Video: Cleaning House?

updated 5/18/2006 8:37:08 PM ET 2006-05-19T00:37:08

With a burst of activity that ended 16 months of inaction, the House Ethics Committee on Wednesday opened investigations of a Republican and a Democrat who are subjects of federal bribery inquiries — including one lawmaker connected to convicted lobbyist Jack Abramoff.

Rep. Bob Ney, R-Ohio, who had strong ties to Abramoff and accepted favors from him, will be investigated along with Rep. William Jefferson, D-La. A former aide to Ney pleaded guilty last week, admitting he tried to corrupt his former boss. Two businessmen have pleaded guilty to bribing Jefferson.

The committee also will conduct a preliminary inquiry of whether other lawmakers were involved in a bribery scandal that led to the conviction of former Rep. Randy "Duke" Cunningham, R-Calif.

In another announcement, the committee said it would have investigated overseas travel by former House Majority Leader Tom DeLay, but it won't do so because he is soon leaving Congress. The committee does not have jurisdiction over lawmakers once they leave.

In a statement, Ney said he welcomed the investigation.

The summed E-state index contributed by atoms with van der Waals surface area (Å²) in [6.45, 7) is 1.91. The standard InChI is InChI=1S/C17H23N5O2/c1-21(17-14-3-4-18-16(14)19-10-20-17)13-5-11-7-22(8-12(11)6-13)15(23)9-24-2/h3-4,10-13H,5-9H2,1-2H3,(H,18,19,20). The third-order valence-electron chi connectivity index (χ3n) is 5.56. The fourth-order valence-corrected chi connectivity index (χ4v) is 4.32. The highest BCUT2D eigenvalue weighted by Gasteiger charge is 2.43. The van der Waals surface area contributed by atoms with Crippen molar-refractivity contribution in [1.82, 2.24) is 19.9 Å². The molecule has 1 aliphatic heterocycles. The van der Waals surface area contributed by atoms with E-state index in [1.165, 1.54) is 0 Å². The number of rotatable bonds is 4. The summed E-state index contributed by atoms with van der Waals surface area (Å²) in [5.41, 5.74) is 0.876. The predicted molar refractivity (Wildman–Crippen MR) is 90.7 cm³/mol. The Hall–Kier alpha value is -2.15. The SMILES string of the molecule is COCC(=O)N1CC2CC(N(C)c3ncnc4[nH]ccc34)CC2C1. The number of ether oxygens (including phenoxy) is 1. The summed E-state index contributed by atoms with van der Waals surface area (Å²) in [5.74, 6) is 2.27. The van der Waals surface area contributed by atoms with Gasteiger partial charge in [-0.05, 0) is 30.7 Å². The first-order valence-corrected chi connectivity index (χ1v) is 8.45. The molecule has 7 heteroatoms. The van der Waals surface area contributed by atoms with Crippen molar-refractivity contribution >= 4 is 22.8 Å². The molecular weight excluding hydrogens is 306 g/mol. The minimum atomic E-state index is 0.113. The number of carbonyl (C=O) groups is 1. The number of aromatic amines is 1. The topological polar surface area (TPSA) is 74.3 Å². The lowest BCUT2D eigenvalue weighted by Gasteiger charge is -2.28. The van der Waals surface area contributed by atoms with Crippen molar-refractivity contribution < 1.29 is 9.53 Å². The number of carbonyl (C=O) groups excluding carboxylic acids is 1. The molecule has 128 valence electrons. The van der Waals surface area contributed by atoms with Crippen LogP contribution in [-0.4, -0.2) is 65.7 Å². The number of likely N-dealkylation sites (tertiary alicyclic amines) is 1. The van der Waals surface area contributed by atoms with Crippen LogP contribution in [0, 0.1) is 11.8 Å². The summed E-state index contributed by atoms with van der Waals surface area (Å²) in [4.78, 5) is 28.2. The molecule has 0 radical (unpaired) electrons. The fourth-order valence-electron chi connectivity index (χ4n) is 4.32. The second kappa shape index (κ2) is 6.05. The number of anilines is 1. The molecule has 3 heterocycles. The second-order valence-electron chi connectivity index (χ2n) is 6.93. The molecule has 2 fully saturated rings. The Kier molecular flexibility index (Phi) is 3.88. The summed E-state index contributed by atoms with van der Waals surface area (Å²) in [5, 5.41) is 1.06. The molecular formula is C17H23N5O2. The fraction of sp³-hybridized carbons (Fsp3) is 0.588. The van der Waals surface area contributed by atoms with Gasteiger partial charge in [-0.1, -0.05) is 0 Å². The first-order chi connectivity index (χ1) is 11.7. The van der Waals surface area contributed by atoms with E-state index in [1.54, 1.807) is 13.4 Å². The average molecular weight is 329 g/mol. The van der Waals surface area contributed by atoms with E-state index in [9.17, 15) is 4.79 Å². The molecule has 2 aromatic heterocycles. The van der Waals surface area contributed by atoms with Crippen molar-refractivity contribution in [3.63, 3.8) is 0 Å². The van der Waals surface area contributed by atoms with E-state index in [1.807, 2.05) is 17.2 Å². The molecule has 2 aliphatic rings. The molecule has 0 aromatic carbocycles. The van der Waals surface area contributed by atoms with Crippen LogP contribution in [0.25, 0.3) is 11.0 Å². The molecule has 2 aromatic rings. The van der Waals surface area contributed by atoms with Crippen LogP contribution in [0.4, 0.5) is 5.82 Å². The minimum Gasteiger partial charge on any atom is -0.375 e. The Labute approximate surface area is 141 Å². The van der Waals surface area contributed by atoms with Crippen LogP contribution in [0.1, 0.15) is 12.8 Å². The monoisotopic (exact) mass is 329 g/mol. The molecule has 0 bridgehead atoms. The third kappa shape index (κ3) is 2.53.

"For the last 15 months, all I have asked for is an opportunity to have the facts surrounding the Abramoff matter to be reviewed by the appropriate investigative bodies in order to have this matter addressed once and for all," said the former House Administration Committee chairman, who stepped down from his post because of an investigation by the Justice Department.

"It is for this reason that I voluntarily offered, on two separate occasions over the past year-and-a-half, to go before the Ethics Committee and to lay out the real facts of these matters, instead of having the distortions and innuendo that have been reported in the national media be taken as truth. "

Ney's former top aide, Neil Volz, admitted he conspired to corrupt Ney, his staff and other members of Congress with trips, free tickets, meals, jobs for relatives and fund-raising events.

Volz said he engaged in a conspiracy, the intent of which was "to influence members of Congress in violation of the law."

Volz enumerated 16 actions he said his old boss took on behalf of Abramoff clients. During the period from January 2000 through April 2004, Volz said Abramoff and his lobbyists gave Ney and members of his staff trips to Lake George in New York state, New Orleans, the Fiesta Bowl in Tempe, Ariz., in 2003, and a weeklong golfing retreat to St. Andrews in Scotland, with a second leg to London.

In addition, Volz wrote, Abramoff gave the congressman and his staff numerous tickets to concerts and sporting events in the Washington area; regular meals and drinks at restaurants including Abramoff's restaurant Signatures; and unreported use of Abramoff's box suites at the MCI Center Arena in Washington and Camden Yards Stadium in Baltimore for political fund-raisers for Ney and for candidates and political organizations he supported.

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